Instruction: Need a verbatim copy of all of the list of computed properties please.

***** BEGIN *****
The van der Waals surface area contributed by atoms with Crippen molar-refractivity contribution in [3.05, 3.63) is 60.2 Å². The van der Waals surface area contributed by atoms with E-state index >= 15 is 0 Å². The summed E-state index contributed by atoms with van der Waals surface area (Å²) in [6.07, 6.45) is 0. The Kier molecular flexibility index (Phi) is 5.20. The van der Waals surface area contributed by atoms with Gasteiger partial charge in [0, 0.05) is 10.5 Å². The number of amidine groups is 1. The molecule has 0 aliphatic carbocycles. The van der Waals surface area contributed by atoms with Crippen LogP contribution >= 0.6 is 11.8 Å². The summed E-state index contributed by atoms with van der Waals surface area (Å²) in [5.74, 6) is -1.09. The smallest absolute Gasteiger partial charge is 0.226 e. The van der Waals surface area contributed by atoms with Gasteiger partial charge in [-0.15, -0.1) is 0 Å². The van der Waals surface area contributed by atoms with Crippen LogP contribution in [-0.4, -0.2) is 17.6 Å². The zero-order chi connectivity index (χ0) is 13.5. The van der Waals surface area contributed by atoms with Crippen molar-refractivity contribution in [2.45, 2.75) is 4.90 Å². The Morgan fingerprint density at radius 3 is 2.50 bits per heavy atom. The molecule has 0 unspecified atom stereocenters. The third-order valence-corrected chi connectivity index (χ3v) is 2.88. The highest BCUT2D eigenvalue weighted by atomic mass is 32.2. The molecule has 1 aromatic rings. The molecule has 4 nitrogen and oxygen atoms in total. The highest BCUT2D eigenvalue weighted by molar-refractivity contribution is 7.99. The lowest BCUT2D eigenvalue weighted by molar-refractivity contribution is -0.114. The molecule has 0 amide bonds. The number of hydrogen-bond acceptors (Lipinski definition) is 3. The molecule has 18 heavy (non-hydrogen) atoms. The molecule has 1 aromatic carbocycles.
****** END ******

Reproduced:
The van der Waals surface area contributed by atoms with Crippen molar-refractivity contribution in [3.05, 3.63) is 60.2 Å². The van der Waals surface area contributed by atoms with E-state index >= 15 is 0 Å². The summed E-state index contributed by atoms with van der Waals surface area (Å²) in [6.07, 6.45) is 0. The Kier molecular flexibility index (Phi) is 5.20. The van der Waals surface area contributed by atoms with Gasteiger partial charge in [0, 0.05) is 10.5 Å². The number of amidine groups is 1. The molecule has 0 aliphatic carbocycles. The van der Waals surface area contributed by atoms with Crippen LogP contribution >= 0.6 is 11.8 Å². The summed E-state index contributed by atoms with van der Waals surface area (Å²) in [5.74, 6) is -1.09. The smallest absolute Gasteiger partial charge is 0.226 e. The van der Waals surface area contributed by atoms with Gasteiger partial charge in [-0.15, -0.1) is 0 Å². The van der Waals surface area contributed by atoms with Crippen LogP contribution in [-0.4, -0.2) is 17.6 Å². The zero-order chi connectivity index (χ0) is 13.5. The van der Waals surface area contributed by atoms with Crippen molar-refractivity contribution in [2.45, 2.75) is 4.90 Å². The Morgan fingerprint density at radius 3 is 2.50 bits per heavy atom. The molecule has 0 unspecified atom stereocenters. The third-order valence-corrected chi connectivity index (χ3v) is 2.88. The highest BCUT2D eigenvalue weighted by atomic mass is 32.2. The molecule has 1 aromatic rings. The molecule has 4 nitrogen and oxygen atoms in total. The highest BCUT2D eigenvalue weighted by molar-refractivity contribution is 7.99. The lowest BCUT2D eigenvalue weighted by molar-refractivity contribution is -0.114. The molecule has 0 amide bonds. The number of hydrogen-bond acceptors (Lipinski definition) is 3. The molecule has 18 heavy (non-hydrogen) atoms. The molecule has 1 aromatic carbocycles.